[…]In his presentation, Professor Vilenkin discussed three theories which claim to avoid the need for a beginning of the cosmos.

The three theories are chaotic inflationary model, the oscillating model and quantum gravity model. Regular readers will know that those have all been addressed in William Lane Craig’s peer-reviewed paper that evaluates alternatives to the standard Big Bang cosmology.

But let’s see what Vilenkin said.

More:

One popular theory is eternal inflation. Most readers will be familiar with the theory of inflation, which says that the universe increased in volume by a factor of at least 10^78 in its very early stages (from 10^−36 seconds after the Big Bang to sometime between 10^−33 and 10^−32 seconds), before settling into the slower rate of expansion that we see today. The theory of eternal inflation goes further, and holds that the universe is constantly giving birth to smaller “bubble” universes within an ever-expanding multiverse. Each bubble universe undergoes its own initial period of inflation. In some versions of the theory, the bubbles go both backwards and forwards in time, allowing the possibility of an infinite past. Trouble is, the value of one particular cosmic parameter rules out that possibility:

But in 2003, a team including Vilenkin and Guth considered what eternal inflation would mean for the Hubble constant, which describes mathematically the expansion of the universe. They found that the equations didn’t work (Physical Review Letters, DOI: 10.1103/physrevlett.90.151301). “You can’t construct a space-time with this property,” says Vilenkin. It turns out that the constant has a lower limit that prevents inflation in both time directions. “It can’t possibly be eternal in the past,” says Vilenkin. “There must be some kind of boundary.”

A second option explored by Vilenkin was that of a cyclic universe, where the universe goes through an infinite series of big bangs and crunches, with no specific beginning. It was even claimed that a cyclic universe could explain the low observed value of the cosmological constant. But as Vilenkin found, there’s a problem if you look at the disorder in the universe:

Disorder increases with time. So following each cycle, the universe must get more and more disordered. But if there has already been an infinite number of cycles, the universe we inhabit now should be in a state of maximum disorder. Such a universe would be uniformly lukewarm and featureless, and definitely lacking such complicated beings as stars, planets and physicists – nothing like the one we see around us.

One way around that is to propose that the universe just gets bigger with every cycle. Then the amount of disorder per volume doesn’t increase, so needn’t reach the maximum. But Vilenkin found that this scenario falls prey to the same mathematical argument as eternal inflation: if your universe keeps getting bigger, it must have started somewhere.

However, Vilenkin’s options were not exhausted yet. There was another possibility: that the universe had sprung from an eternal cosmic egg:

Vilenkin’s final strike is an attack on a third, lesser-known proposal that the cosmos existed eternally in a static state called the cosmic egg. This finally “cracked” to create the big bang, leading to the expanding universe we see today. Late last year Vilenkin and graduate student Audrey Mithani showed that the egg could not have existed forever after all, as quantum instabilities would force it to collapse after a finite amount of time (arxiv.org/abs/1110.4096). If it cracked instead, leading to the big bang, then this must have happened before it collapsed – and therefore also after a finite amount of time.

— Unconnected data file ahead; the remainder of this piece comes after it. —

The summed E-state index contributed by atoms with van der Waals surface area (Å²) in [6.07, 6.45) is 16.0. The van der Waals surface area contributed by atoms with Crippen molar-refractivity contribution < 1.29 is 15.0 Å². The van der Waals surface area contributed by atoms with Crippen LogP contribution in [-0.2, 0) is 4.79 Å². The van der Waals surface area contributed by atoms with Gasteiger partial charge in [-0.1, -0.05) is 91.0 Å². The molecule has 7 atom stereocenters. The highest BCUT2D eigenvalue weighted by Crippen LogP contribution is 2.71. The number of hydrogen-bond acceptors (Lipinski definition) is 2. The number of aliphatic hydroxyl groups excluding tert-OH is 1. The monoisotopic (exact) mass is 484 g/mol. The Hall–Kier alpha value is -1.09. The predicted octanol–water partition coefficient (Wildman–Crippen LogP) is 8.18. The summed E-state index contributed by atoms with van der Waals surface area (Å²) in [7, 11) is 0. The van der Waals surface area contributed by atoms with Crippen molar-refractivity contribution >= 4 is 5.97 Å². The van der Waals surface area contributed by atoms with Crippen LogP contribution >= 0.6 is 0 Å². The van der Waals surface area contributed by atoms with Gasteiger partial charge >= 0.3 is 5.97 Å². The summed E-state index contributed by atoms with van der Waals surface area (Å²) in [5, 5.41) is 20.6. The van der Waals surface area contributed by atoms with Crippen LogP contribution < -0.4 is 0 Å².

“This is also not a good candidate for a beginningless universe,” Vilenkin concludes.

So at the end of the day, what is Vilenkin’s verdict?

“All the evidence we have says that the universe had a beginning.”

This is consistent with the Borde-Guth-Vilenkin Theorem, which I blogged about before, and which William Lane Craig leveraged to his advantage in his debate with Peter Millican.

The Borde-Guth-Vilenkin (BGV) proof shows that every universe that expands must have a space-time boundary in the past. That means that no expanding universe, no matter what the model, can be eternal into the past. No one denies the expansion of space in our universe, and so we are left with a cosmic beginning. Even speculative alternative cosmologies do not escape the need for a beginning.

Conclusion

If the universe came into being out of nothing, which seems to be the case from science, then the universe has a cause. Things do not pop into being, uncaused, out of nothing. The cause of the universe must be transcendent and supernatural. It must be uncaused, because there cannot be an infinite regress of causes. It must be eternal, because it created time. It must be non-physical, because it created space. There are only two possibilities for such a cause. It could be an abstract object or an agent. Abstract objects cannot cause effects. Therefore, the cause is an agent.

Now, let’s have a discussion about this science in our churches, and see if we can’t train Christians to engage with non-Christians about the evidence so that everyone accepts what science tells us about the origin of the universe.